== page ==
Published online by Cambridge University Press: 20 November 2020
The reception of disaster films has been predominantly shaped by ideology-critical, semiotic, psychoanalytical, and eco-critical approaches that prematurely abstract from the films’ imagery in order to foreground capitalist, chauvinist, and racist discourses, narrative patterns, repressed collective anxieties, and states of crisis of the political mind. In my opinion, these approaches fail to grasp the disaster movie at its receptive core. In contrast, I argue that this core is located within the visuality and sensuality of the films, within their visceral images that agitate the spectator in a sensorily and affectively intense manner, within their ethical and spiritual sides which emerge in reaction to the receptive violation of the viewer, and finally within the complex relations between the films’ elements of attraction and their narrative elements. The predestined means of analytically uncovering these various facets of the reception of disaster cinema is, I believe, the aesthetic category of the sublime.
Keywords: The Art, Media and Technological History of the Sublime; Oliver Grau; Jonathan Crary; Siegfried Kracauer; Michel Foucault; Erwin Panofsky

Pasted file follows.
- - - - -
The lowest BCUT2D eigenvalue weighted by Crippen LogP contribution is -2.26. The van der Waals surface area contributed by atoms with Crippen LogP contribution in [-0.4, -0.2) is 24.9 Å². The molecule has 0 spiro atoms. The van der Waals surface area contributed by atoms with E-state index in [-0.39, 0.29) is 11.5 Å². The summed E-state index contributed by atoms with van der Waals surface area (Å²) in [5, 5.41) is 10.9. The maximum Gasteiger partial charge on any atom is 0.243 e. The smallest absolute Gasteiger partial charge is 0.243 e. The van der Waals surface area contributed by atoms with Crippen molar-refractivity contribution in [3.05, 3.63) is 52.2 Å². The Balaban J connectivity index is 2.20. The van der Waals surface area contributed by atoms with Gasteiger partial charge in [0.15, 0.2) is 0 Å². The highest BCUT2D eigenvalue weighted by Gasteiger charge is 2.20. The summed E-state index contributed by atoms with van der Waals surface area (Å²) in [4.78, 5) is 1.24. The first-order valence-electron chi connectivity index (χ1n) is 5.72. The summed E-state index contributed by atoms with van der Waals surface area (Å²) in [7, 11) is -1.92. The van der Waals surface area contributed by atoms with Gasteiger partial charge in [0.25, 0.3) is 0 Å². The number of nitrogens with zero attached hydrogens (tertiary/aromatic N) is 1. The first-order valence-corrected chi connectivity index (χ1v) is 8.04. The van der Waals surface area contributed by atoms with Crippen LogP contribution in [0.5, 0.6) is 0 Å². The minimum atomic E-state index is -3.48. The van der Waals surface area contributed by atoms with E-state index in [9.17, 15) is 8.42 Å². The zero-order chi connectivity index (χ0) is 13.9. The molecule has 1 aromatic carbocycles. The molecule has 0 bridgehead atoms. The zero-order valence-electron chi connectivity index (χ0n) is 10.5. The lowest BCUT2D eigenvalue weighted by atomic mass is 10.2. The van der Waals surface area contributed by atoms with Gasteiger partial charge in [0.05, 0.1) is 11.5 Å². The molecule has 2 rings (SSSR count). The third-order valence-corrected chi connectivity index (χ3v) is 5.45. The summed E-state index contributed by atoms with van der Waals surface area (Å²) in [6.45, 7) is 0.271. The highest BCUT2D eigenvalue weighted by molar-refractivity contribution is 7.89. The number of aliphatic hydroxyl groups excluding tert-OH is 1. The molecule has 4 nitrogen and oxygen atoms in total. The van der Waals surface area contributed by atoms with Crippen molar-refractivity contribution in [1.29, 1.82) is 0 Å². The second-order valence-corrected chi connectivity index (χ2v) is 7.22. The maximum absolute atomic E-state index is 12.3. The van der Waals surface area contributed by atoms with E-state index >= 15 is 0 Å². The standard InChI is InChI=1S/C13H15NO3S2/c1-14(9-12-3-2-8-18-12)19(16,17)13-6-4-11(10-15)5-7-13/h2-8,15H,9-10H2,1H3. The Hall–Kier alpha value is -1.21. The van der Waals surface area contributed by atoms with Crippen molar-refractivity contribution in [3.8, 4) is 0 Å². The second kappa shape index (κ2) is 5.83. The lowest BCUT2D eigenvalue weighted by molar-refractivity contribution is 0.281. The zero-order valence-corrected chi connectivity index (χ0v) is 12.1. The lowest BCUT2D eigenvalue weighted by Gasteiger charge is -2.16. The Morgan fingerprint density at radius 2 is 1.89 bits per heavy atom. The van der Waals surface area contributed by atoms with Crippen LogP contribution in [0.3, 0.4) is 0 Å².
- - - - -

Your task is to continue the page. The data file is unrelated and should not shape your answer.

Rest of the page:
[…] and numerous are those films which, like San Francisco, In Old Chicago, Hurricane, Suez, and recently The Rains Came, present natural disasters in a drastic manner. […] Not to mention that only film is able to present complex events like natural disasters or episodes of war which cannot be explored only from one point of view. Therefore, it is film alone which, as the unbiased observer, penetrates deep into the zones of terror, leading to the conclusion that film's affinity with terrifying topics is indeed aesthetically justified. By taking its chances, film not only breaks through the boundaries of artistic presentability, but it also visualizes events which do not tolerate any witness where they actually occur, for under their influence every witness must turn into a being filled with fear, anger, desperation. Film illuminates the appearance of the terrible, which we normally encounter in the dark, and turns the in reality unimaginable into an object of attraction. The fact that the sheer exposure of the terrible primarily appeals as spectacle is inevitable.